Title: The Columbia Years, 1968-69
Artist: Betty Davis
Label: Light In the Attic Records
Formats: CD, MP3, LP
Release date: June 30, 2016
For most of this somewhat disjointed album, soul singer Betty Mabry Davis, profiled here in a Blackgrooves review of her early 1970’s output, is heard taking first cuts at songs for a never-completed album co-produced by her then-husband Miles Davis.
The two 1969 sessions at Columbia Records’ 52nd Street, NYC Studio produced no actual master takes for a commercial release, and indeed don’t amount to enough time for a CD release. So, Light In the Attic, the Seattle reissue label that has brought Davis’s four later albums back into print for a new generation of funk fans, filled out this barrel-bottom compilation with out-takes and a single A side from Mabry’s earlier session at Columbia’s Hollywood studio. That session, produced by her then-boyfriend Hugh Masekela, resulted in one single, which didn’t chart and faded into obscurity.
Davis got another try at the music business when she relocated to NYC, fell in with Jimi Hendrix’s and Sly Stone’s entourages (and in fact wrote music for Stone, and later for The Crusaders), and caught the eye of Miles Davis. Betty and Miles Davis were married for one turbulent year, but she helped effect a major change in the jazz icon’s music, by introducing him to Hendrix’s blues-rock and Stone’s hard-funk, among other “younger” music styles percolating around New York and California in the late ‘60s. Miles’ reaction was to scrap traditional jazz and move into a new electrified, rock-influenced direction that came to be called “fusion jazz.” Miles’ most well-known achievement in this style was the album Bitches Brew, the title of which was suggested by Betty Davis. To be fair, Miles evolved his style throughout the “electric period,” and the fantastic album In A Silent Way pre-dated Bitches Brew, so the Betty Davis “influence-creation” story is probably somewhat overblown. But her influence on Miles was no doubt strong, as he admitted in his autobiography.
Turning back to this new-old CD, Light In the Attic has re-explored the circumstances of the single musical collaboration between Betty and Miles Davis, during the time of their brief marriage. The booklet well documents the sessions, and includes interviews with Davis, Masekela and bassist Harvey Brooks. Also shown are reproductions of Columbia internal memos showing Miles Davis’s producer, Teo Macero, who co-produced the Betty Davis sessions, urging other executives to renew Betty’s contract. Columbia never did re-sign her, and thus the album was never completed.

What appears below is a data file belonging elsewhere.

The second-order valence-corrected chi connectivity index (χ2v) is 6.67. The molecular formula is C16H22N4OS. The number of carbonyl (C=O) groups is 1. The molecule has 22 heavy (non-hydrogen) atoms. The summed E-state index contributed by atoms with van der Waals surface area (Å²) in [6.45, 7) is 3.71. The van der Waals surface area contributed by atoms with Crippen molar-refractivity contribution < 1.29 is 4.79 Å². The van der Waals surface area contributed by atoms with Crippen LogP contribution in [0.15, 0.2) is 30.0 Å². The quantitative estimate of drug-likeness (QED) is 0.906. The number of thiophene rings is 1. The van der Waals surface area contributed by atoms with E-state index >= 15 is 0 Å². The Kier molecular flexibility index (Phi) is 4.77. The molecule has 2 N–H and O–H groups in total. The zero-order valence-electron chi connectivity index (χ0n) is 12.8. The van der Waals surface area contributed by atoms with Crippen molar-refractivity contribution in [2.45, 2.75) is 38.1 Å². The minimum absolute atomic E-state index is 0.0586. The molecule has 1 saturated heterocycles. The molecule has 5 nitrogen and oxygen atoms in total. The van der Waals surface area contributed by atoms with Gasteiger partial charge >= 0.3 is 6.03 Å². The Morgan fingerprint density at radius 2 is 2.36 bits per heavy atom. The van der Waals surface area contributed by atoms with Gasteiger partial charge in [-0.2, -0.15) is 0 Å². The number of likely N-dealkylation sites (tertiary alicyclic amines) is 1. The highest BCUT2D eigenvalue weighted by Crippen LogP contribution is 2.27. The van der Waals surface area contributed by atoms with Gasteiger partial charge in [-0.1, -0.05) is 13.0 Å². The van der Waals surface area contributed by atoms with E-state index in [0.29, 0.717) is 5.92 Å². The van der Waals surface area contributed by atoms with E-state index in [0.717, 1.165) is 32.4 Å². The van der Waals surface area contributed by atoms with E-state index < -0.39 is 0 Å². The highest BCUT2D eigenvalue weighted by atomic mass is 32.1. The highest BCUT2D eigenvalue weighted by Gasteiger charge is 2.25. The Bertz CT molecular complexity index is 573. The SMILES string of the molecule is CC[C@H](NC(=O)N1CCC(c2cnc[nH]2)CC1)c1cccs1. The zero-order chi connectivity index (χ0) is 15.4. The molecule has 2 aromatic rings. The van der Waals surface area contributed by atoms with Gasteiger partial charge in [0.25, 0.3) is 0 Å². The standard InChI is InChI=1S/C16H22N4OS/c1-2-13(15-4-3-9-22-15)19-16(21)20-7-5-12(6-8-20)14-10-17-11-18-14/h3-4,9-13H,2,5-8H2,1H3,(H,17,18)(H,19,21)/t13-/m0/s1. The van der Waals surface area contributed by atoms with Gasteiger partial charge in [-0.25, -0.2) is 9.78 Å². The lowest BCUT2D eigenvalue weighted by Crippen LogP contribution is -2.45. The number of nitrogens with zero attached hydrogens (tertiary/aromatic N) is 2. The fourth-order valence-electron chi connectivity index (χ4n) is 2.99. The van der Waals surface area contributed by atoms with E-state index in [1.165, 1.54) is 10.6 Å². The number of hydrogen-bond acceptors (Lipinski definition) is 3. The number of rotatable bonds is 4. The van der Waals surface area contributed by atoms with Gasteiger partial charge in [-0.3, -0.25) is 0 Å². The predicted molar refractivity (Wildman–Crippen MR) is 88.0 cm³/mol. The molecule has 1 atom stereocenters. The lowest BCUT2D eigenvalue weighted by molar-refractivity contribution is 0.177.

Net-net, the New York sessions are rough and incomplete, but the makings of an album were emerging. Betty Davis was backed by Hendrix’s drummer and bassist, Mitch Mitchell and Billy Cox, along with a host of jazz greats who were in the Miles Davis orbit: Herbie Hancock, John McLaughlin, Wayne Shorter, Larry Young, and Brooks. The playing on the four songs that survive in complete takes from the New York sessions is at the level of these musicians, in other words excellent, when they can find a groove. Then there’s the issue of Betty Davis’s voice getting in that groove. When it happens, more in some songs than others, it’s clear that this group could have made a very interesting funk-jazz album. The problem is, there wasn’t enough time to get locked in all the time, get enough songs completed, and otherwise polish and finish a commercial album.
As for the Hollywood session, we hear on this album the A side of Mabry’s one Columbia single, “Live, Love, Learn,” a somewhat sappy pop-soul ballad that didn’t click with an audience. The better stuff out of Hollywood is the previously-unreleased material: an alternate take of the single’s B side, “It’s My Life” (with a killer Masekela horn arrangement), and the straight-ahead Motown-esque “My Soul Is Tired.”
This album ties up some loose ends with Light In The Attic’s Betty Davis project, but it’s probably not worth the casual fan’s time or money. The New York material was not released because it was not finished. The Hollywood material is of a failed attempt at a breakthrough, but “It’s My Life” is a neat late-1960s soul-pop scorcher (why wasn’t it the A side of the single?). Betty Davis’s best music came later.
Reviewed by Tom Fine